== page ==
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This post originally appeared on the blog of the Cost-Benefit Knowledge Bank for Criminal Justice (CBKB), a Vera project.
Today Vera released The Price of Prisons: What Incarceration Costs Taxpayers. This report on state prison costs in 2010 is unique in that it captured taxpayer costs paid by state agencies other than departments of corrections—and not just those within corrections budgets. (In some states the other costs include employee benefits, capital costs, and inmate health care.) Additionally, we calculated the cost of underfunded contributions to pension and retiree health care programs for corrections employees, figures that must be included in a comprehensive accounting of prison costs.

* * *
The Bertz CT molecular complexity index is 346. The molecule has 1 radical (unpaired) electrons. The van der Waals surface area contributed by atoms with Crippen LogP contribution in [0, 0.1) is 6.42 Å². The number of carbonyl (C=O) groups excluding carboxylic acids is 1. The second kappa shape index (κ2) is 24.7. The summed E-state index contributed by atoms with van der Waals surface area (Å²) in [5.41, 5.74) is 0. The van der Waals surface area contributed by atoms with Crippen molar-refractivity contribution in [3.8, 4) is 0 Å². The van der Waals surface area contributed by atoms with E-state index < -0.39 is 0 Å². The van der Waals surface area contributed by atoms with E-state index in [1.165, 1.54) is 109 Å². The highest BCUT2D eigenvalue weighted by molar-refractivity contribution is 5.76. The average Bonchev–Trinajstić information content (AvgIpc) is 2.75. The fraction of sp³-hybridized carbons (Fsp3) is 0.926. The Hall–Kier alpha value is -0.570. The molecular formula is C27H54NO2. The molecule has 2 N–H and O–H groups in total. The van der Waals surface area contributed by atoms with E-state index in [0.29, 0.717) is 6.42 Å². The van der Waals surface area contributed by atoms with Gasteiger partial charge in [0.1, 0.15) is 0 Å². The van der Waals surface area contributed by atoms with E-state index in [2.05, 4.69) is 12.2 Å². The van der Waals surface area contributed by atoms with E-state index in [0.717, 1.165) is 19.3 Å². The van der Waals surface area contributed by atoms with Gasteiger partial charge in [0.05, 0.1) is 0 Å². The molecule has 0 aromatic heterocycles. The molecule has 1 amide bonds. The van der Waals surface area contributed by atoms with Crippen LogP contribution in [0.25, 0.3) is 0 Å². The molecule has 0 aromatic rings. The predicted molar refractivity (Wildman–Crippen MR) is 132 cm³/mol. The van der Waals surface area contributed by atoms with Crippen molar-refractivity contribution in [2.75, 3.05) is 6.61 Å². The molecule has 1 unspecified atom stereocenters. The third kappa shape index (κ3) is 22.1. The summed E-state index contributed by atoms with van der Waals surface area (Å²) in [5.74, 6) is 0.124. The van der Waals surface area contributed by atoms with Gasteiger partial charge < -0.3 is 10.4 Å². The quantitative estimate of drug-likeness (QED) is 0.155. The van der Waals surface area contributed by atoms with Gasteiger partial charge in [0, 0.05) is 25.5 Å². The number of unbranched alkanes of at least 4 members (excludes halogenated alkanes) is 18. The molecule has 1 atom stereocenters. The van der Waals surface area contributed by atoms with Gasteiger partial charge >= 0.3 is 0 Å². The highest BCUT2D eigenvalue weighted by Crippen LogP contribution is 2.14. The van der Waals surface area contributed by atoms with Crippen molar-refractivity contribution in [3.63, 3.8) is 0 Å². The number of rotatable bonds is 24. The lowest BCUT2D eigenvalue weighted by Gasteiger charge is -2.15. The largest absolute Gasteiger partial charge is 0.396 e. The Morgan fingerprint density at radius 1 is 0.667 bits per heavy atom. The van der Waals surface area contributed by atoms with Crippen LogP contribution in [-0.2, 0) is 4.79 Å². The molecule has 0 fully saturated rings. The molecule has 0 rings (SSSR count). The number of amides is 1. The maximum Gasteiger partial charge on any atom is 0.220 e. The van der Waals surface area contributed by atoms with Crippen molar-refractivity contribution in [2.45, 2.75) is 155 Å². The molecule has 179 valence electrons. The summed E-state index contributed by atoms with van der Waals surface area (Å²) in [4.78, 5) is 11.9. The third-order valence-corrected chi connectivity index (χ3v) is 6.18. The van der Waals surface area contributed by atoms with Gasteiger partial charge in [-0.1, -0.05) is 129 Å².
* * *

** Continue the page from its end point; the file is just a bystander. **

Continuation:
Among the 40 states that participated in Vera’s survey, the cost of prisons was $39 billion in fiscal year 2010, $5.4 billion more than what their corrections budgets reflected. The greatest cost drivers outside corrections departments were underfunded contributions to retiree health care for corrections employees ($1.9 billion); states’ contributions to retiree health care on behalf of their corrections departments ($837 million); and employee benefits, such as health insurance ($613 million).
The full report provides the taxpayer cost of state prisons in 40 states, presents the methodology, and concludes with recommendations about steps policy makers can take to safely rein in these costs. A series of fact sheets provides details for each of the states that participated in Vera’s survey.